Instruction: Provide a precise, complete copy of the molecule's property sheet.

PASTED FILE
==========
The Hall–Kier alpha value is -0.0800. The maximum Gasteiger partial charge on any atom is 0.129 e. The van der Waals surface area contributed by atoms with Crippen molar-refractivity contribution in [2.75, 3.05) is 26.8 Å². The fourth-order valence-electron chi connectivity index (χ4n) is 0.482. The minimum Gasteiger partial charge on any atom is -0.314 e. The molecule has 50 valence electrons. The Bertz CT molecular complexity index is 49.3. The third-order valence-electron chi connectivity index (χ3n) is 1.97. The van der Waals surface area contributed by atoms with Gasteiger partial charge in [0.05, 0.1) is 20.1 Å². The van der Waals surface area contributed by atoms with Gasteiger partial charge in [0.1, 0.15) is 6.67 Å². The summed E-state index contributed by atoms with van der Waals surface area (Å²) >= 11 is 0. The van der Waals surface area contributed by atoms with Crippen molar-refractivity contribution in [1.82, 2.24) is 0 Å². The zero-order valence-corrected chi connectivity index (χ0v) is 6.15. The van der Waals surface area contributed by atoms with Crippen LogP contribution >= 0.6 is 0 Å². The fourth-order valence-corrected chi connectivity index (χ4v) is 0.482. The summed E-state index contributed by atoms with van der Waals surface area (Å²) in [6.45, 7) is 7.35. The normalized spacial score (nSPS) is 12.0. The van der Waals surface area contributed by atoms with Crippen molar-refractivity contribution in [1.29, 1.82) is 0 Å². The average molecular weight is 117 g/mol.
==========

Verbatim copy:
The Hall–Kier alpha value is -0.0800. The maximum Gasteiger partial charge on any atom is 0.129 e. The van der Waals surface area contributed by atoms with Crippen molar-refractivity contribution in [2.75, 3.05) is 26.8 Å². The fourth-order valence-electron chi connectivity index (χ4n) is 0.482. The minimum Gasteiger partial charge on any atom is -0.314 e. The molecule has 50 valence electrons. The Bertz CT molecular complexity index is 49.3. The third-order valence-electron chi connectivity index (χ3n) is 1.97. The van der Waals surface area contributed by atoms with Gasteiger partial charge in [0.05, 0.1) is 20.1 Å². The van der Waals surface area contributed by atoms with Gasteiger partial charge in [0.1, 0.15) is 6.67 Å². The summed E-state index contributed by atoms with van der Waals surface area (Å²) >= 11 is 0. The van der Waals surface area contributed by atoms with Crippen molar-refractivity contribution in [1.82, 2.24) is 0 Å². The zero-order valence-corrected chi connectivity index (χ0v) is 6.15. The van der Waals surface area contributed by atoms with Crippen LogP contribution >= 0.6 is 0 Å². The fourth-order valence-corrected chi connectivity index (χ4v) is 0.482. The summed E-state index contributed by atoms with van der Waals surface area (Å²) in [6.45, 7) is 7.35. The normalized spacial score (nSPS) is 12.0. The van der Waals surface area contributed by atoms with Crippen molar-refractivity contribution in [1.29, 1.82) is 0 Å². The average molecular weight is 117 g/mol.